Reading Thomas Aquinas gives a better understanding of human society, than does a reading of the works of Friedrich Hayek

Just recently I have been reading and studying Thomist philosophy and works of other medieval Christian philosophers such as William of Ockham. The thinking and is usually regarded with contempt by contemporary philosophers. When I studied philosophy at university, the only philosophy of this period we studied was Augustine of Hippo and he was regarded with interest, because his work was a reworking of Plato’s philosophy. However what I discovered in these philosophers was a clarity of thought and elegance of writing lacking in so many contemporary thinkers. Anybody familiar with the writing of contemporary post modern philosophers will be perplexed by the obscurity of expression in their writing. They seem to believe that the difficulty one has in reading in there is a demonstration of their intelligence.

What particularly interested me was the question that these philosopher’s struggled to resolve, which was in God created the world, and he was a God of good intent, why did he allow evil to thrive in the world he created. There is a similar problem with contemporary economics. Nero-liberal economists have created there own best possible of world’s, the free market. They believe that the free market represents the epitome of collective human endeavour. The free market they believe the market possesses the mechanism to ensure the fairest distribution of wealth between members of society. When problems occur such as the lack of housing provision in the housing market, it is not the fault of builders or property developers, but some factor extraneous to the market. One favourite culprit is the local authorities who fail to release enough land for housing. Another is green belt regulation that also limits the amount of land available for housing. Never to blame are the suppliers of housing, they are the victims of foolish and vindictive governments.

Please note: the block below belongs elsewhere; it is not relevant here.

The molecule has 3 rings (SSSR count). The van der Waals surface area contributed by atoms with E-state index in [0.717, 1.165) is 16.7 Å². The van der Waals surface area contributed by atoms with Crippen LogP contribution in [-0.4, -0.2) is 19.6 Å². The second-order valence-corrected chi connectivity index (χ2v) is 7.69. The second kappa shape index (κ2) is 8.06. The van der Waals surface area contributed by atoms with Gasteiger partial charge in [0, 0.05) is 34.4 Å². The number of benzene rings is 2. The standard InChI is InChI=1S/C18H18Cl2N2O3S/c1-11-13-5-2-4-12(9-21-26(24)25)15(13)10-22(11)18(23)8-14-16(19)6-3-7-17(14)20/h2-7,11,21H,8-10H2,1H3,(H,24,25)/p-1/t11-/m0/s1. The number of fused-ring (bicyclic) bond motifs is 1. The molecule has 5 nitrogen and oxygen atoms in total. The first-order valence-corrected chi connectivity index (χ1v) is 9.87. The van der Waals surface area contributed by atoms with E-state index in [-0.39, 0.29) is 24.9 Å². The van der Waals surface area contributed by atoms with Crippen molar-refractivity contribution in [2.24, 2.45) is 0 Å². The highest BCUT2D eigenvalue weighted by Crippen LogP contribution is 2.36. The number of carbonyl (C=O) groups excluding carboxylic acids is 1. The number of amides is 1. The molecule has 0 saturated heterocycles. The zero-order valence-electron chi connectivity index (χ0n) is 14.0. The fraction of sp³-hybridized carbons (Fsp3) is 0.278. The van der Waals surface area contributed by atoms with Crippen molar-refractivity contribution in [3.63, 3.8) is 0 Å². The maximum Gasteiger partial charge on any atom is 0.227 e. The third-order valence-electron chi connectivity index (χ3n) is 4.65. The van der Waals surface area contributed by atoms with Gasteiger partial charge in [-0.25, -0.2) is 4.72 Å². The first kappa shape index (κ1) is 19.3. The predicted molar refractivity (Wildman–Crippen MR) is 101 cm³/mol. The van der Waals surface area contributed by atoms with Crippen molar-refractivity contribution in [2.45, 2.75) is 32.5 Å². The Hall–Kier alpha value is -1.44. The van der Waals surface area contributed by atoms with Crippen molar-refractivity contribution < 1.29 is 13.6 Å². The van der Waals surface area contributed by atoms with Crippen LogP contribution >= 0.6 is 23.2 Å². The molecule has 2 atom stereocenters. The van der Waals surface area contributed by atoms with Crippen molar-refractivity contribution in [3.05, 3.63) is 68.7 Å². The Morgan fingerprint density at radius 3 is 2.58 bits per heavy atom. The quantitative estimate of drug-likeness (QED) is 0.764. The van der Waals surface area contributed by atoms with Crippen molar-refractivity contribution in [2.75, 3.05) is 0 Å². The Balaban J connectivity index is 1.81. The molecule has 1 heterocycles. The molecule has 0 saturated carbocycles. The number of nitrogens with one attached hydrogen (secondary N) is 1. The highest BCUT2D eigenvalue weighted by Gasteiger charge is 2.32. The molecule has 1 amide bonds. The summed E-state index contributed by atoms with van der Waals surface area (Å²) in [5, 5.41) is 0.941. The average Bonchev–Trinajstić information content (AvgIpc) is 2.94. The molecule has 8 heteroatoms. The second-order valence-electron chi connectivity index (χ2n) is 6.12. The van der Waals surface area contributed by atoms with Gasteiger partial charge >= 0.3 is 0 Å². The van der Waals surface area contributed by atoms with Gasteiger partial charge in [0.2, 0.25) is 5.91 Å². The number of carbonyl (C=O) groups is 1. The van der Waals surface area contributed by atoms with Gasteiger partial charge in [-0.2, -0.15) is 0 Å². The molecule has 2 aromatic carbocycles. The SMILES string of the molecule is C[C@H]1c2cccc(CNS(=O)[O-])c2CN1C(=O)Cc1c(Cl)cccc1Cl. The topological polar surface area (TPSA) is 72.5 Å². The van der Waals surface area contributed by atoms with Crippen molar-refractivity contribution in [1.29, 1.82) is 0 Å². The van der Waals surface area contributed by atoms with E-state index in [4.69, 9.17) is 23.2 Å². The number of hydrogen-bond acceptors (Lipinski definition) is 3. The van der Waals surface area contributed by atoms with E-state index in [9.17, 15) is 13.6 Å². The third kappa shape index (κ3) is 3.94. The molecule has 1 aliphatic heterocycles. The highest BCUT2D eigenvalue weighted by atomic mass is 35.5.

What these economists are guilty of is dishonesty. They cannot admit to there being no fault with that creature of their imaginings, the free market. In fact in all economics textbooks,* there will be a section devoted to perfect competition. This is the idealised free market with all the imperfections of reality removed. Medieval Christian philosophers unlike free market economists face up to the problem of evil, in what should be the best of all possible worlds. Unlike contemporary economists they don’t blame some extraneous agency for failings within human society. As this was an age of belief they could easily have blamed all human failings on the devil. Instead face up to the problem as how a good God could allow evil to exist. They employ sophisticated logical reasoning to demonstrate that evil actions are a consequence of the choice made by human actors, nothing to do with God. It is in fact a turning away from God that leads to evil acts.*

This naivety has not always been a characteristic of economics teaching. When I started teaching economics in the 1970s, I taught my students both the failings and strengths of the free market. In particular how natural monopolies were unsuited to the free markets, as monopoly power of the suppliers would always enable them to exploit their customers. Monopolists because they lack any effective competition, maximise their profits by either charging exorbitant prices for their products and services, or by minimising costs by providing the minimum service possible. British rail companies do both, offering the customer a very poor deal.

There are many economists who have written about how it is possible to combat the abuses of the free market. The majority of them were writing in the 1940s and 50s. All these economists are hardly known by politicians today, in consequence a wealth of knowledge on how to manage the economy equitably in the interests of the majority has been lost. It’s a situation similar to that of the great Christian philosophers of the medieval period, apart from a small minority all knowledge of their works has been lost. If only our rulers would consult these ‘old’ books, they would find solutions to many of the problems that now bedevil our economy.

* Friedrich Hayek is the doyen of free market economists, who in his ‘The Road to Serfdom’ gives the best account of the virtues of the free market economy.

* This brief summary does little justice to the thinking of Thomas Aquinas and the other medieval Christian philosophers. Perhaps the best explanation of the thinking of these philosophers, can be found in Etienne Gilson’s ‘The Spirit of Medieval Philosophy’


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